Under the assumption that instructors may use online discussion with different focus to meet instructional needs, we tailor diagrams to effectively present the core elements of the same data and help faculty make informed interventions to engage students in discussion activities. For instance, some instructors would like to promote discussion interactions among students. They may choose not to provide answers/feedback to individuals’ postings, instead to encourage or specifically require students to read and comment on peers’ threads. While some other instructors tend to use online discussion as a means for students to share their written reflections upon a topic/concept, and then provide feedback to individual students’ work, all communications are intentionally designed to share with the entire class.

In the following, we will demonstrate how we can tailor the visual representation of same data to help instructor address a particular pedagogical concern.

Scenario One:

Instructor posted a discussion topic each week, the requirement for a complete participation was twofold: 1)post an initial thread; 2)comment on at least one peer’s posting. In order to effectively facilitate each discussion topic, the instructor would like to see 1)how students interacted among one another? 2)who did not provide any feedback to peers’ posting? 3)whether there were popular threads that receive many replies? 4)whether the amount of student interactions differed each week?

This diagram shows that S11 posted an initial thread, received one reply, but did not interact with rest of the class. Depending on nature of the discussion topic and circumstance, with the information, instructor can decide whether it was necessary to ‘nudge’ or send a ‘reminder’ to S11.

This diagram suggests that S8 was the most active student in this discussion topic. S8 posted a well-written initial thread, which received a number of replies, and also provided feedback to peers’ postings.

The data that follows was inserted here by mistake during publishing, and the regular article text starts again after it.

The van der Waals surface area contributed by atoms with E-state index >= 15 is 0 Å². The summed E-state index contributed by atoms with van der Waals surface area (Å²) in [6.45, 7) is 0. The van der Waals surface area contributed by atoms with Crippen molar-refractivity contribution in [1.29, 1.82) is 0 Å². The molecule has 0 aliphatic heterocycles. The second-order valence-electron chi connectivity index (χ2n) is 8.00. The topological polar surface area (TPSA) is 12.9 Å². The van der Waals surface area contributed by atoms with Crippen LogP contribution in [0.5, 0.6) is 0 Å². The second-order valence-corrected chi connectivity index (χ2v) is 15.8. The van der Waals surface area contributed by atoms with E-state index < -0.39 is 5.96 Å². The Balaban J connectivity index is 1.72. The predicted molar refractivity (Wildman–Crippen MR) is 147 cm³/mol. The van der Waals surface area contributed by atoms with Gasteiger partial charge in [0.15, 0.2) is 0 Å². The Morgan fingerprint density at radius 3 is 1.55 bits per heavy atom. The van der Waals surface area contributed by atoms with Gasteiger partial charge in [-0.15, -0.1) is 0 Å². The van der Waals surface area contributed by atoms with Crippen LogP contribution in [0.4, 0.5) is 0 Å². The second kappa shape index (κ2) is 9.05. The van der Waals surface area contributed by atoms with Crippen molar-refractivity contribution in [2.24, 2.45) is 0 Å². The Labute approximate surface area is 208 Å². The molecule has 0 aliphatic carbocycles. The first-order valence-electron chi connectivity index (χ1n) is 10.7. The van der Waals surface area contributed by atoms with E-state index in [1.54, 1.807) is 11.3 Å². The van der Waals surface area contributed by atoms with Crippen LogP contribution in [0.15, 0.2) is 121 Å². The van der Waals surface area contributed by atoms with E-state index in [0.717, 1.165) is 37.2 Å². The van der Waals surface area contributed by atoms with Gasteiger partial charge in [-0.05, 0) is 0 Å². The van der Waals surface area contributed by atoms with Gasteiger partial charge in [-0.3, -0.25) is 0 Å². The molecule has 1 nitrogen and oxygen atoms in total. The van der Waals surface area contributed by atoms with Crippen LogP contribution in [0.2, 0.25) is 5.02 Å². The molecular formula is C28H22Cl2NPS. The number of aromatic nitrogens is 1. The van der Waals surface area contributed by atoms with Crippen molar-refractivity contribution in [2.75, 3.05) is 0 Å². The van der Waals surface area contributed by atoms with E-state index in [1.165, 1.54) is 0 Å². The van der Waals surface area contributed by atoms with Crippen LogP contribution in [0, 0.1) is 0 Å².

Boxplots indicate that there were difference in the number of interactions between Discussion 2 and Discussion 1, Discussion 4 and Discussion 1.The top and bottom lines of the rectangle are the 3rd and 1st quartiles (Q3 and Q1), respectively. The length of the rectangle from top to bottom is the interquartile range (IQR). • The line in the middle of the rectangle is the median (or the 2nd quartile, Q2). • The top whisker denotes the maximum value or the 3rd quartile plus 1.5 times the interquartile range (Q3 + 1.5*IQR), whichever is smaller. • The bottom whisker denotes either the minimum value or the 1st quartile minus 1.5 times the interquartile range (Q1 – 1.5*IQR), whichever is larger.

Scenario Two:

Instructor used online discussion as a platform for students to share their written reflections with the class. The instructor requires students to post their essay on discussion without the expectation of student-to-student interactions, but only instructor-to-student interaction. In order to effectively facilitate the activity, the instructor would like to know: 1)who has not submitted his/her work? 2)which submission has not been replied and still needs feedback?

The diagram shows that the instructor provided feedback to most students’ assignments. S20 and S26 did not post their work. S31 submitted work, but his/her submission was not commented. S5 made a reply to peer’s thread, but did not receive comments from the instructor.

The matrix is another visual presentation of the same data.